Researchers teleport light particle 6km, could lead to quantum internet

23 Sep 2016

Abstract colour wormhole tunnel. Image: u3d/Shutterstock

A team of researchers might just have taken the first step towards a quantum internet, after they successfully teleported a particle of light 6km away over a straight line distance.

While our first thought of being able to teleport something makes us think of the Transporter machine in Star Trek, researchers working in advanced photonics have found a way to teleport light, rather than organic matter.

As part of a collaboration between the University of Calgary in Canada and researchers in the US, a team of researchers have successfully demonstrated the teleportation of a particle of light – referred to as a photon – across a distance of 6km.

Spooky science

Having been teleported via a fibre optic cable across the city of Calgary, this teleportation has set a new record for transferring a quantum state by teleportation. More importantly, it could usher in a new internet age.

The science behind this event relates to what is often referred to as the ‘spooky action at a distance’, or the entanglement property of quantum mechanics.

Lead researcher on the project, Prof Wolfgang Tittel, explained that the entanglement process means that the two photons form an entangled pair with linked properties, regardless of how far apart they are.

When one of the photons was sent over to Calgary’s city hall, it remained entangled with the photon that stayed at the University of Calgary.

Transported in one trillionth of a second

Confusingly, the photon that was teleported to the university was also generated in a third location in Calgary, before being teleported to city hall, thereby meeting the photon that was part of the entangled pair.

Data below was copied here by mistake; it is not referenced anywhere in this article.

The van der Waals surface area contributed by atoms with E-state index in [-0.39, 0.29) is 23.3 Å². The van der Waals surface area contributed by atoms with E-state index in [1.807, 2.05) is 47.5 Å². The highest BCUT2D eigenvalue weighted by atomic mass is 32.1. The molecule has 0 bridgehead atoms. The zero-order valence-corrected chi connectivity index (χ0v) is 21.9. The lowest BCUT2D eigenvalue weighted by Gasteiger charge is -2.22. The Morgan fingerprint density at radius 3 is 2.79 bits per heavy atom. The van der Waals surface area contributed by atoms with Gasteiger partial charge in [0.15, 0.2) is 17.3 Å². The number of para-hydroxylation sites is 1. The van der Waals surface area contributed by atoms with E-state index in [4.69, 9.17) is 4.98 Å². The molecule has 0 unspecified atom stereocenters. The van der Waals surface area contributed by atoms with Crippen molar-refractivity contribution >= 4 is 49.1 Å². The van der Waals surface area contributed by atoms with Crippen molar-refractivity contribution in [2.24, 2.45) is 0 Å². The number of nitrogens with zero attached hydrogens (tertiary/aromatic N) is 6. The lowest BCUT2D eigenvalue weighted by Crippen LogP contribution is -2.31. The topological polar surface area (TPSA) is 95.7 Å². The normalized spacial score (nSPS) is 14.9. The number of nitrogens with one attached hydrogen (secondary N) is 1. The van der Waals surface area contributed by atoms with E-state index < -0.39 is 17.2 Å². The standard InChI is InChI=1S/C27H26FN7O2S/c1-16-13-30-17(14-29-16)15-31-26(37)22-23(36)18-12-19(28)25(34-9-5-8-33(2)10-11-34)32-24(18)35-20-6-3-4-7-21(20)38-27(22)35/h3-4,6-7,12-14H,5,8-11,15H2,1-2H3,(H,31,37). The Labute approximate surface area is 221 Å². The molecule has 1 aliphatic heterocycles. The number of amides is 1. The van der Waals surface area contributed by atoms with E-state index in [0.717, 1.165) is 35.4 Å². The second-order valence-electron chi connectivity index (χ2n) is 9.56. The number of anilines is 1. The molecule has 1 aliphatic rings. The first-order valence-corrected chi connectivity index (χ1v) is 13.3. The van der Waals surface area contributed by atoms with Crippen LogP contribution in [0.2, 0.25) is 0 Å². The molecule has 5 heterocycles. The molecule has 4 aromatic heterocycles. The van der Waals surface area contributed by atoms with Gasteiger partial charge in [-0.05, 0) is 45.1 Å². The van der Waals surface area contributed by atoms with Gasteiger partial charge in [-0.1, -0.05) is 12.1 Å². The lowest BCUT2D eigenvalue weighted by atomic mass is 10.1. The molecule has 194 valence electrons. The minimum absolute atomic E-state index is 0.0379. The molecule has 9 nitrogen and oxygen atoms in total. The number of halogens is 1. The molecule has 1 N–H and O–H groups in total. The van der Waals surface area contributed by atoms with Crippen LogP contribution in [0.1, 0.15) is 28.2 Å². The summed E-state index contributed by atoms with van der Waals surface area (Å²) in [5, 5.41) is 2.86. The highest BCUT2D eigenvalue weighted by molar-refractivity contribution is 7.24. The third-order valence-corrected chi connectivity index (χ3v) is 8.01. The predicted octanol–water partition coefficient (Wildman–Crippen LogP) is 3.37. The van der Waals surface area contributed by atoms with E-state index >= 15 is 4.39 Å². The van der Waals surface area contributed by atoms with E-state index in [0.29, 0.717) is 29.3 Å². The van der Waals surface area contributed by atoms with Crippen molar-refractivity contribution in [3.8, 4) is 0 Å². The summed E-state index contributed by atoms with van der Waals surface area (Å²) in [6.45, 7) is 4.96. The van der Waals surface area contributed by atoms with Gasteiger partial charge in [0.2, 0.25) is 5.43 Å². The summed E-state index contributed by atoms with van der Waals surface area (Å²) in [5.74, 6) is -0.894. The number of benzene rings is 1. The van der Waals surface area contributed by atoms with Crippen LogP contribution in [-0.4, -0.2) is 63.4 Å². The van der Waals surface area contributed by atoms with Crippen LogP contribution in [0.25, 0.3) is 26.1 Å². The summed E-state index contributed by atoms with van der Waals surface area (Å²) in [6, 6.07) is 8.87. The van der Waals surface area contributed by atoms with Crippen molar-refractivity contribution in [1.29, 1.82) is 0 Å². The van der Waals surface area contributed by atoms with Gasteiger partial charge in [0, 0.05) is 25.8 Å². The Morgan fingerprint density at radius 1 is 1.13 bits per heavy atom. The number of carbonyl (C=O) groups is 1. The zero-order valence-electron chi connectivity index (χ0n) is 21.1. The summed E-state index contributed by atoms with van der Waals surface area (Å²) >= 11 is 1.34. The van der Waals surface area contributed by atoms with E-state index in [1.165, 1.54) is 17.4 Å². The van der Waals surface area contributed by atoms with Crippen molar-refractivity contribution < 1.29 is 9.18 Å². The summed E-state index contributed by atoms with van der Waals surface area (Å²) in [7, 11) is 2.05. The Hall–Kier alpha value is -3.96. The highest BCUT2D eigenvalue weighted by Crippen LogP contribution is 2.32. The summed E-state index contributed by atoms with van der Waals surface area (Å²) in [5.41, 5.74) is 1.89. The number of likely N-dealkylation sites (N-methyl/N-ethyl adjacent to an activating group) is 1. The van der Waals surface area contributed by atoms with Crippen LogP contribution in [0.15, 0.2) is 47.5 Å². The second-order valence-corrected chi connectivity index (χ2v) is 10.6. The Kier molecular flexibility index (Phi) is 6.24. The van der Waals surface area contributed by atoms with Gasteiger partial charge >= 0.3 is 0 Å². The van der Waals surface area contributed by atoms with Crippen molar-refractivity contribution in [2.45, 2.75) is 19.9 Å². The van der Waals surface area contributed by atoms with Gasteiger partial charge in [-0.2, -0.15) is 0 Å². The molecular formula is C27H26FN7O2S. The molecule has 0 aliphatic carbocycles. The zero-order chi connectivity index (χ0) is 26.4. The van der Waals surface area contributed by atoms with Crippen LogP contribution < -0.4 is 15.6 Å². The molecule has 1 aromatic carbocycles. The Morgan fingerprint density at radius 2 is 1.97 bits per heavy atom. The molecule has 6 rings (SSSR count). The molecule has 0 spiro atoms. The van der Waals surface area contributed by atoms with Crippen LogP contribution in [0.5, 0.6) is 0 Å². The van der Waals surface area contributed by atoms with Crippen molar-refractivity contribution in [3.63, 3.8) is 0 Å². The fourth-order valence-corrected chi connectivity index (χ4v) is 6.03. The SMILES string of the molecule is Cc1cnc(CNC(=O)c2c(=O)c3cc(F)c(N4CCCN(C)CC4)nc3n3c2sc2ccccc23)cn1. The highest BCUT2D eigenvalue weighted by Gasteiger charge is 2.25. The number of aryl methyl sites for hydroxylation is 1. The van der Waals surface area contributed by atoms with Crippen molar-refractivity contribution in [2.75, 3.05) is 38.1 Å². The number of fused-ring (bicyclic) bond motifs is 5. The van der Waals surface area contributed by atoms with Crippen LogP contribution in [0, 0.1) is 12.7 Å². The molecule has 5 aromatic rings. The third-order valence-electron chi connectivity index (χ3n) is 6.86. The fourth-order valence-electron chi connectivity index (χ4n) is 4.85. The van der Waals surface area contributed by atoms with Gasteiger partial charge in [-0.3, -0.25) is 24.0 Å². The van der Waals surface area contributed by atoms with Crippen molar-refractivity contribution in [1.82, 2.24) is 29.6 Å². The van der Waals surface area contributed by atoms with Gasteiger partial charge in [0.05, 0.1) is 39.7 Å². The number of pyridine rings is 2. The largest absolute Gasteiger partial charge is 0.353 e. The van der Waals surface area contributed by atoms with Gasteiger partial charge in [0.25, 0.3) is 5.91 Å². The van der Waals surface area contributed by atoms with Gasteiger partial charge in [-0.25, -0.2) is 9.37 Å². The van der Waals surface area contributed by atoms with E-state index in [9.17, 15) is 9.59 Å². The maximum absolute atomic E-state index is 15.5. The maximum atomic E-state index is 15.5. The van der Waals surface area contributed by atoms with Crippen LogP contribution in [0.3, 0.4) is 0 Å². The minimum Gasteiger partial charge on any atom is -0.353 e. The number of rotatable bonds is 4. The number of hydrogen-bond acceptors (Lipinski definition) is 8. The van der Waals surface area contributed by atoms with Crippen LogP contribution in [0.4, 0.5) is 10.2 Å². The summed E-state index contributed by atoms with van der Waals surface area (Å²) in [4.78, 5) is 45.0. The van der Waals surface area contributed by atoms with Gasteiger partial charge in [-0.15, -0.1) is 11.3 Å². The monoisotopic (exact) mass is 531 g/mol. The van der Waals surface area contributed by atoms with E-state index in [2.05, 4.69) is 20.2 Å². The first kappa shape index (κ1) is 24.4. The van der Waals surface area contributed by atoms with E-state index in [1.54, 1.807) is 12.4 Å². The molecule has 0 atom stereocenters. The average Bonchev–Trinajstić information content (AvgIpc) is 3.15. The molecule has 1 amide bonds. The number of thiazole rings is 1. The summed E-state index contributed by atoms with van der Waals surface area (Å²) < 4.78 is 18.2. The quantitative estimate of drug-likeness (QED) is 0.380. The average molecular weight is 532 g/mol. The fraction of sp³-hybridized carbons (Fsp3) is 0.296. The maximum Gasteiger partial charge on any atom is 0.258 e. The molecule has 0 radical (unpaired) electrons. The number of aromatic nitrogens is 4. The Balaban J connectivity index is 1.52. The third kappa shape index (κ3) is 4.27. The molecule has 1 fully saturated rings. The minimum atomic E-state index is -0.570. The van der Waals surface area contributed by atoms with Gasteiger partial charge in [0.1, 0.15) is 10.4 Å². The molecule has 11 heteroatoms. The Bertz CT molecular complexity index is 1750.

To make matters even more difficult for the researchers, the efficiency of the teleportation varied greatly depending on the outside temperature at any given time of day.

“The challenge was to keep the photons’ arrival time synchronised to within 10 pico-seconds,” Tittel said. “That is one trillionth, or one millionth of one millionth of a second.”

While this technology is still limited to testing in temperatures of absolute zero, it is hoped it will one day lead to a future of quantum computing and more specifically, quantum internet.

Secure quantum internet

In the city of Calgary, officials have discussed the rolling out of ‘dark fibre’ that prevents interference from any outside source to ensure the fastest speeds possible.

“By opening the city’s dark fibre infrastructure to the private and public sector, non-profit companies, and academia, we help enable the development of projects like quantum encryption and create opportunities for further research, innovation and economic growth in Calgary,” said Tyler Andruschak, project manager with Innovation and Collaboration at the City of Calgary.

Tittel also added that a quantum internet would ensure a secure communication line that could prevent eavesdropping.

The team’s research has now been published in Nature Photonics.

Colm Gorey was a senior journalist with Silicon Republic